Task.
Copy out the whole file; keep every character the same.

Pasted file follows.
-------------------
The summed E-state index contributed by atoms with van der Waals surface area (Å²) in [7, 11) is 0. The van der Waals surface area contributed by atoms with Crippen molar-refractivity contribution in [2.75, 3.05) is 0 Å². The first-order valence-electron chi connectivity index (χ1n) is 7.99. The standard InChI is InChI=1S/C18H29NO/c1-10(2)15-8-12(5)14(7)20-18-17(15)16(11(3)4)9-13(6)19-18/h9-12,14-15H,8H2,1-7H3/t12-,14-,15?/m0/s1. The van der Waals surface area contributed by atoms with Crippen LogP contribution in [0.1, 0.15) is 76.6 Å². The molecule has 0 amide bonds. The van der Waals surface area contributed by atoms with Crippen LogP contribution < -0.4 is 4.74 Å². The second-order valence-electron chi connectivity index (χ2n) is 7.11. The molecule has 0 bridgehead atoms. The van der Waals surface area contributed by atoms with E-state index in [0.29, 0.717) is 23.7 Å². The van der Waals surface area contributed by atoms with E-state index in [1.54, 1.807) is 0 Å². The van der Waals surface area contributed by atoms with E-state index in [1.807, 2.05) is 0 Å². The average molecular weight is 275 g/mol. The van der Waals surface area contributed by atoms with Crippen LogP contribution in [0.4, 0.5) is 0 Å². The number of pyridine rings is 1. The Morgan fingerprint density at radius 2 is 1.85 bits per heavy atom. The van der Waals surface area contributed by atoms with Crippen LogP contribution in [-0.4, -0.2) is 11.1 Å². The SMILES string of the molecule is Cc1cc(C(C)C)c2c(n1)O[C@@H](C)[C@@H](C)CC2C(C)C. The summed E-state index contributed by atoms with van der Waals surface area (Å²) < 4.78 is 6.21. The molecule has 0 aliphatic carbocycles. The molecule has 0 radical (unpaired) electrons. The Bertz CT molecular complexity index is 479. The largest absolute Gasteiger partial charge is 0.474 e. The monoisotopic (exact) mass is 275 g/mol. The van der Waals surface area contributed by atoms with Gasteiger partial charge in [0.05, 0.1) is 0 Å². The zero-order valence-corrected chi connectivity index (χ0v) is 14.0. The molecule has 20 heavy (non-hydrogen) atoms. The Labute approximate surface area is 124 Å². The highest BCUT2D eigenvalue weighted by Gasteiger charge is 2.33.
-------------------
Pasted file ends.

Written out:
The summed E-state index contributed by atoms with van der Waals surface area (Å²) in [7, 11) is 0. The van der Waals surface area contributed by atoms with Crippen molar-refractivity contribution in [2.75, 3.05) is 0 Å². The first-order valence-electron chi connectivity index (χ1n) is 7.99. The standard InChI is InChI=1S/C18H29NO/c1-10(2)15-8-12(5)14(7)20-18-17(15)16(11(3)4)9-13(6)19-18/h9-12,14-15H,8H2,1-7H3/t12-,14-,15?/m0/s1. The van der Waals surface area contributed by atoms with Crippen LogP contribution in [0.1, 0.15) is 76.6 Å². The molecule has 0 amide bonds. The van der Waals surface area contributed by atoms with Crippen LogP contribution < -0.4 is 4.74 Å². The second-order valence-electron chi connectivity index (χ2n) is 7.11. The molecule has 0 bridgehead atoms. The van der Waals surface area contributed by atoms with E-state index in [0.29, 0.717) is 23.7 Å². The van der Waals surface area contributed by atoms with E-state index in [1.54, 1.807) is 0 Å². The van der Waals surface area contributed by atoms with E-state index in [1.807, 2.05) is 0 Å². The average molecular weight is 275 g/mol. The van der Waals surface area contributed by atoms with Crippen LogP contribution in [0.4, 0.5) is 0 Å². The number of pyridine rings is 1. The Morgan fingerprint density at radius 2 is 1.85 bits per heavy atom. The van der Waals surface area contributed by atoms with Crippen LogP contribution in [-0.4, -0.2) is 11.1 Å². The SMILES string of the molecule is Cc1cc(C(C)C)c2c(n1)O[C@@H](C)[C@@H](C)CC2C(C)C. The summed E-state index contributed by atoms with van der Waals surface area (Å²) < 4.78 is 6.21. The molecule has 0 aliphatic carbocycles. The molecule has 0 radical (unpaired) electrons. The Bertz CT molecular complexity index is 479. The largest absolute Gasteiger partial charge is 0.474 e. The monoisotopic (exact) mass is 275 g/mol. The van der Waals surface area contributed by atoms with Gasteiger partial charge in [0.05, 0.1) is 0 Å². The zero-order valence-corrected chi connectivity index (χ0v) is 14.0. The molecule has 20 heavy (non-hydrogen) atoms. The Labute approximate surface area is 124 Å². The highest BCUT2D eigenvalue weighted by Gasteiger charge is 2.33.